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Alex Rodriguez, Marc Lore Finalizing Deal for Around $1.5B to Buy T-Wolves

Tim Daniels@TimDanielsBRFeatured ColumnistApril 10, 2021

Former MLB player Alex Rodriguez arrives on the West Front of the U.S. Capitol ahead of President-elect Joe Biden's inauguration ceremony, Wednesday, Jan. 20, 2021, in Washington.   (Win McNamee/Pool Photo via AP)
Win McNamee/Associated Press

MLB legend Alex Rodriguez and Marc Lore are finalizing an agreement to purchase the Minnesota Timberwolves from Glen Taylor, who bought a majority stake of the NBA team in 1994, according to ESPN's Adrian Wojnarowski.

Wojnarowski reported the price is expected to be "in the $1.5 billion range," and the deal will include the four-time WNBA champion Minnesota Lynx.

Shams Charania of The Athletic and Stadium shared a statement from Rodriguez and Lore:

Shams Charania @ShamsCharania

Alex Rodriguez and partner Marc Lore are nearing minority stakes with the Minnesota Timberwolves, with plan to take control of the franchise in two years under mentorship of Glen Taylor. Statement from A-Rod and Lore: https://t.co/nFDIhil5ra

Charania and The Athletic's Jon Krawczynski reported Rodriguez and Lore signaled a desire to keep the Timberwolves in Minnesota:

Jon Krawczynski @JonKrawczynski

@TheAthletic And @ShamsCharania sources saying that the plan is to keep the Wolves in Minnesota as well.

Rodriguez was unsuccessful in his last attempt to become the owner of a major sports franchise, losing out to Steven Cohen in the bidding for the New York Mets.

Taylor, who also owns the WNBA's Minnesota Lynx, released a statement in early July saying he'd begun exploring potentially selling the basketball teams.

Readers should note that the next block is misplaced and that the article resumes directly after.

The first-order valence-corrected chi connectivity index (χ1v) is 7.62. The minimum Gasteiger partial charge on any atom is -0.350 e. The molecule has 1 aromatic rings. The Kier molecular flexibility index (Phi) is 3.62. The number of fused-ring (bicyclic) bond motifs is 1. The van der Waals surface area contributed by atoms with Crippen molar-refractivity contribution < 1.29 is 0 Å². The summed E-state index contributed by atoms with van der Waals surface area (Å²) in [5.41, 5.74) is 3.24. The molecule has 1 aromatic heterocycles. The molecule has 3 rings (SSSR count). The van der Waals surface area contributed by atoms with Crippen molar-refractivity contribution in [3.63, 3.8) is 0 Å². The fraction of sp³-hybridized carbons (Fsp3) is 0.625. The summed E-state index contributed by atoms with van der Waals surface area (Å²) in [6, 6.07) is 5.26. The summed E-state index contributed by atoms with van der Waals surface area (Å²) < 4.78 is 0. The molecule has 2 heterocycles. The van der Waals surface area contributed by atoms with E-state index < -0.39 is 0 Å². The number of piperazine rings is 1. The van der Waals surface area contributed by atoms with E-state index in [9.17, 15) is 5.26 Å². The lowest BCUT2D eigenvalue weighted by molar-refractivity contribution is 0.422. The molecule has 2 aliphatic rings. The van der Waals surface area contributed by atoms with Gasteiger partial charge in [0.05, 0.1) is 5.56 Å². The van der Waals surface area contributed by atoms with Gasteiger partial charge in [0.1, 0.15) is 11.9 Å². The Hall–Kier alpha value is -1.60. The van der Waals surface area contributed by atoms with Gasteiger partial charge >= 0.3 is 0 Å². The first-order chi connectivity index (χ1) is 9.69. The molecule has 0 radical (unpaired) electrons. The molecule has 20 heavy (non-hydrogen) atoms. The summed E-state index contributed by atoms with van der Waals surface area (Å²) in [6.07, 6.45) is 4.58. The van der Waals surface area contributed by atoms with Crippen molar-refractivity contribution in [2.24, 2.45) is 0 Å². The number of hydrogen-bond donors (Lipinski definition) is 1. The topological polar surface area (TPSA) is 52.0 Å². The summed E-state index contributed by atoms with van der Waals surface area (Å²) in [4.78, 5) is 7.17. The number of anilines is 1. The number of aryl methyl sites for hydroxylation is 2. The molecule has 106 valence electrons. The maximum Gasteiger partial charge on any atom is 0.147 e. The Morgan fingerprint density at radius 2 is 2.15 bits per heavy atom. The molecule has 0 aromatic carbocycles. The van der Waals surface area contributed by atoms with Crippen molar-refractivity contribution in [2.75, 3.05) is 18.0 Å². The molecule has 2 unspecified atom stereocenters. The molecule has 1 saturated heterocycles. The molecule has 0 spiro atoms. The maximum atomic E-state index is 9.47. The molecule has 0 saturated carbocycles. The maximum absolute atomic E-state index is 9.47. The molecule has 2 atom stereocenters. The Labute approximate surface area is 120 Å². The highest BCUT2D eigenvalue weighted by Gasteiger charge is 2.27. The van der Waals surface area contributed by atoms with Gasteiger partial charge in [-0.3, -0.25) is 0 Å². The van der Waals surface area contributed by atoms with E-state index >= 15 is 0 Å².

"I was recently approached by The Raine Group to discuss the future of our franchise," he wrote. "From the time I bought the team in 1994, I have always wanted what's best for our fans and will entertain opportunities on the evolution of the Timberwolves and Lynx ownership structure."

The 79-year-old Minnesota native, who Forbes estimates has a $2.9 billion net worth after more than four decades leading the Taylor Corporation, told Krawczynski and Charania he'd only entertain offers from those wanting to keep the Wolves in the state.

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"People have inquired who are interested and very interested and have the money, but they want to move a team," Taylor said. "They are not a candidate. We've made that very clear. In those terms, nothing has changed. We got a good team here. We think we have a good future and we want to do anything we can to keep it that way."

Along with those comments, a Minneapolis city spokesperson confirmed any party who breaks the lease to use the Target Center as the Timberwolves' home arena would owe $50 million, per Chris Hine of the Star Tribune. That agreement runs through the 2034-35 NBA season.

The Wolves were founded in 1989 by the ownership tandem of Harvey Ratner and Marv Wolfenson. It marked the return of the NBA to Minnesota after the state lost the Lakers to Los Angeles in 1960.

Consistent success has been hard to come by for the Timberwolves, though. The franchise has advanced beyond the opening round of the playoffs just once—a trip to the 2004 Western Conference Finals, where it lost to the Lakers in six games.

Now the new ownership will attempt to buck that trend and push the team into championship contention.

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